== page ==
EPLI Insurance
Protection for employee-initiated lawsuits
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Employment Practices Liability Insurance (EPLI)

Employment Practices Liability Insurance (EPLI) can cover lawsuit expenses when an employee sues over discrimination, harassment, wrongful termination, and similar issues. These lawsuits are increasingly common, so Employment Practices Liability Insurance is essential for many small businesses.

Laws like the Americans with Disabilities Act and the Family Medical Leave Act outline standards employers have to meet. When employers break these rules, even without meaning to, they may face a lawsuit. Employment practices coverage helps businesses handle the cost of these suits.

Employee lawsuits can be expensive. According to HR Morning, a news site for HR professionals…

  • The average EPLI lawsuit settlement is $125,000.
  • The median judgment against an employer is about $200,000.
  • 25% of judgments are more than $500,000.

Those costs don't include hidden expenses, such as lost productivity or reputational damage.

Plus, it can be hard to defend yourself in an employee lawsuit. A million-dollar decision might be based on little more than "he said, she said" testimony from you and the person suing you.

That's why it's smart to have EPLI coverage if you have employees. It provides the funds to handle your defense and settle lawsuits quickly.

The average employment practices lawsuit settlement costs $125,000.

How Does Employment Practices Liability Insurance Work?

EPLI covers the bills when an employee sues you over employment-related issues.

Once you have employees, you're legally obligated to treat them a certain way. Employment Practices Liability Insurance protects your business and its managers, employees, officers, and directors when prospective, current, or former employees accuse you of falling short.

Typically, EPLI coverage kicks in when an employee or group of employees claim their civil rights were violated or they were unable to complete their work in a fair environment. For example, an employee may accuse you of:

  • Mismanagement of their benefits.
  • Sexual harassment.
  • Wrongful termination.
  • Wrongful discipline or demotion.
  • Slander or libel.
  • Discrimination based on age, gender, religion, race, or other protected classes.
  • Breach of an employment contract.
  • Privacy invasion.
  • Emotional or mental distress.
  • Negligent decisions related to hiring, promotions, or compensation.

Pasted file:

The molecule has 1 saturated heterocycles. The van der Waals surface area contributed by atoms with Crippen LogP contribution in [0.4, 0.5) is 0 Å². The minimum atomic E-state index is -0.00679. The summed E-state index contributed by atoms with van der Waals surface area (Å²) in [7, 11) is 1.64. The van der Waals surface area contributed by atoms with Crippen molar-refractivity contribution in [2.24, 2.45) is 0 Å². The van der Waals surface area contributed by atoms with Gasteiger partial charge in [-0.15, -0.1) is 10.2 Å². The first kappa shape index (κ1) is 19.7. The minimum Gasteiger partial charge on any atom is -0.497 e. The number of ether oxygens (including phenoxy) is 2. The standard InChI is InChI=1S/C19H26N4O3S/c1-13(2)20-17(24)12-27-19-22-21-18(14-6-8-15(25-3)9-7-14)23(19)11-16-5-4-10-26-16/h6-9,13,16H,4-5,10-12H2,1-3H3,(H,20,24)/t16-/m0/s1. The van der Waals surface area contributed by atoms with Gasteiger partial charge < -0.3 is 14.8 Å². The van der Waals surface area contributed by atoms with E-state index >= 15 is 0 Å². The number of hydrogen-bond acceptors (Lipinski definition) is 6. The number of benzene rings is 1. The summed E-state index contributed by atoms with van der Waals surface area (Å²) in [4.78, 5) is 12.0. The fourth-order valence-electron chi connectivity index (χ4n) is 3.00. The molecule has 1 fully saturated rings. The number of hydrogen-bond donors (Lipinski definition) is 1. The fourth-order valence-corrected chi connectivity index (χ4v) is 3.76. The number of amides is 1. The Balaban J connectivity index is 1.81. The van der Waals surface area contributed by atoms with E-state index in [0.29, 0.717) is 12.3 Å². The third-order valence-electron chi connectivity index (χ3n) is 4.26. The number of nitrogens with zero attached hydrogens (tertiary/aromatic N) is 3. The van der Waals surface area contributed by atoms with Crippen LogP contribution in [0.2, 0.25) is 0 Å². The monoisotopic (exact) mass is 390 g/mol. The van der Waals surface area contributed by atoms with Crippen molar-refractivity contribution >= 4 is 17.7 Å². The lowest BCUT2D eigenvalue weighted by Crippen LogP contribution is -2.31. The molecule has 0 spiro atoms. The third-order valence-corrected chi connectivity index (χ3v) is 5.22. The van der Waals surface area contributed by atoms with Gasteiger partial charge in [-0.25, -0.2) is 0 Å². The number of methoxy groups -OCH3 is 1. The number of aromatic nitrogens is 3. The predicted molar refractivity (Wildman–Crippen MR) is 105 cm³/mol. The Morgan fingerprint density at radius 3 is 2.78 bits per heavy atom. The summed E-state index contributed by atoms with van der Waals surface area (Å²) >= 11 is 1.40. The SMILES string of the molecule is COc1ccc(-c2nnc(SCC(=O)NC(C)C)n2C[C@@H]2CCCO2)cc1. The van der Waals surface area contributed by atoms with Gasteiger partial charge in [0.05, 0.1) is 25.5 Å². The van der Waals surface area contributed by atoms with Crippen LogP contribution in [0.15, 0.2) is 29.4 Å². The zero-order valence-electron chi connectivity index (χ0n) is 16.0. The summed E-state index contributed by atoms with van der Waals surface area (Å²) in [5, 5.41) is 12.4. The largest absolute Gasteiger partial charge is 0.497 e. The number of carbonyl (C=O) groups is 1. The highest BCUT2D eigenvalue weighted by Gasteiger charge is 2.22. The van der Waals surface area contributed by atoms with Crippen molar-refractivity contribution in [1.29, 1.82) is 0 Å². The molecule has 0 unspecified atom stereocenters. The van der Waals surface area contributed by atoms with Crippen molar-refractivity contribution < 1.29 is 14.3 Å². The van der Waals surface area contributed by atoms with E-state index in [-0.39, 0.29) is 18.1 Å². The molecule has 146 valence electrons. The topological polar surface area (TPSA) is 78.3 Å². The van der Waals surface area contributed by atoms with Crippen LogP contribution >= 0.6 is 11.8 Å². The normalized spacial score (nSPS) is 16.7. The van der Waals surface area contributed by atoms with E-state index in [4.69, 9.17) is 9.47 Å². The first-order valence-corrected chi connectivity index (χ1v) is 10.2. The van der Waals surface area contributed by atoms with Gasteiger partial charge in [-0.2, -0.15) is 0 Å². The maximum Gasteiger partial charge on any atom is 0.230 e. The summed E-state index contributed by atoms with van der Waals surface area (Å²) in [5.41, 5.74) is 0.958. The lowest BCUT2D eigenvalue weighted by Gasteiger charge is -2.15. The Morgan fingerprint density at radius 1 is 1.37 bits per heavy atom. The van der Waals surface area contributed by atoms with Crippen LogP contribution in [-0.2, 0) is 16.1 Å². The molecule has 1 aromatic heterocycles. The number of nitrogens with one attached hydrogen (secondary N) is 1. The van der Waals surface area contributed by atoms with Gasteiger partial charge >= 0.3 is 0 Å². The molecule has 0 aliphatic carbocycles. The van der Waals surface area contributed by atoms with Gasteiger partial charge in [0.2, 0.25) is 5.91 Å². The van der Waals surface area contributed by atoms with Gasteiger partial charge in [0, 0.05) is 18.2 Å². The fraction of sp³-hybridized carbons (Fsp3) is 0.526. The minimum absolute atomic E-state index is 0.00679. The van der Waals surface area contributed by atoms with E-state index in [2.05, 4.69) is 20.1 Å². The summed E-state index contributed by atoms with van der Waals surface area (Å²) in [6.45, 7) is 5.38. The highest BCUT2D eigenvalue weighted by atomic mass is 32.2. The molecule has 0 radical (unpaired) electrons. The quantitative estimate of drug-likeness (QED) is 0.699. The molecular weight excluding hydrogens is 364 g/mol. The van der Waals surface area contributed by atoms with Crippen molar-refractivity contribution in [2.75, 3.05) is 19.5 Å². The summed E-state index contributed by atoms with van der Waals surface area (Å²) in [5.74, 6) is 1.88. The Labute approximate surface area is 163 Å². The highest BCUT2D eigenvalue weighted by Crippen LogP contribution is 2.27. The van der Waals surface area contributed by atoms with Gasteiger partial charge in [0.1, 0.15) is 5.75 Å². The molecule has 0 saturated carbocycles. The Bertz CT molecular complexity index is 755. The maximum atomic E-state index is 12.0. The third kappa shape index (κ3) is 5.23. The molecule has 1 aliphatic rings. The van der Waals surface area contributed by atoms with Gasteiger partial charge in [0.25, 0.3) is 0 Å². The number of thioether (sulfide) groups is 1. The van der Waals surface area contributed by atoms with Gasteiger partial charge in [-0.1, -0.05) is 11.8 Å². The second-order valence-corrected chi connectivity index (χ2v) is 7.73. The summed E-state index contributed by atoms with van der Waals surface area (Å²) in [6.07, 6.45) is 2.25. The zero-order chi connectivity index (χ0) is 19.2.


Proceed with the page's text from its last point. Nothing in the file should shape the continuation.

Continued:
Note: Employment Practices Liability Insurance is different from Employer's Liability Insurance, which covers lawsuits over workplace injuries.

5 Things to Know about Your EPLI Coverage

These five things can help you better understand what to expect from your EPLI policy:

  1. EPLI is usually a claims-made policy. That means a claim is only covered if your policy is active when the incident in question occurred AND when the claim is made. For example, let's say your business closes, so you cancel your EPLI. Unfortunately, a former employee files a discrimination claim against your business. Your policy was active when the incident occurred, but not when the claim was filed. As a result, it probably won't cover the suit. In some situations, you may be able to extend a policy beyond its original end date.
  2. The cost of EPLI depends on several factors. Employment Practices Liability coverage costs depend on your business's size, industry, hiring and firing practices, employee turnover rates, and risk profile. Your insurer may ask to see written personnel policies before you can receive a quote.
  3. Your EPLI coverage will have a deductible and exclusions. Most policies include a deductible (the amount you pay out of pocket before you can receive funds). What's more, some policies limit coverage during mergers, acquisitions, or major staff reductions.
  4. You may want to give yourself wiggle room when selecting coverage limits. As we mentioned earlier, employment dispute lawsuits can be expensive. Keep that in mind when choosing your policy limits.
  5. Your insurance company may choose an attorney for you. Some Employment Practices Liability policies stipulate that the insurance company chooses your attorney when a claim is filed. These attorneys are typically chosen for their expertise with relevant cases.

Tips to Reduce Your Risk of Employee Lawsuits

Certain business practices can help minimize your risk for employment practices liability claims and may even lower your policy premium. Consider putting these pointers into practice.

  • Create sound personnel policies and practices. Make sure personnel rules are in writing. Review these rules with every employee and enforce them when necessary.
  • Keep an "open door" policy. Make sure your team knows how to report employment issues and that they won't be punished for doing so.
  • Document your decision making. Keep a written record of your hiring, firing, and promotion decisions. If you're accused of unfair practices, this documentation could provide evidence for your defense.

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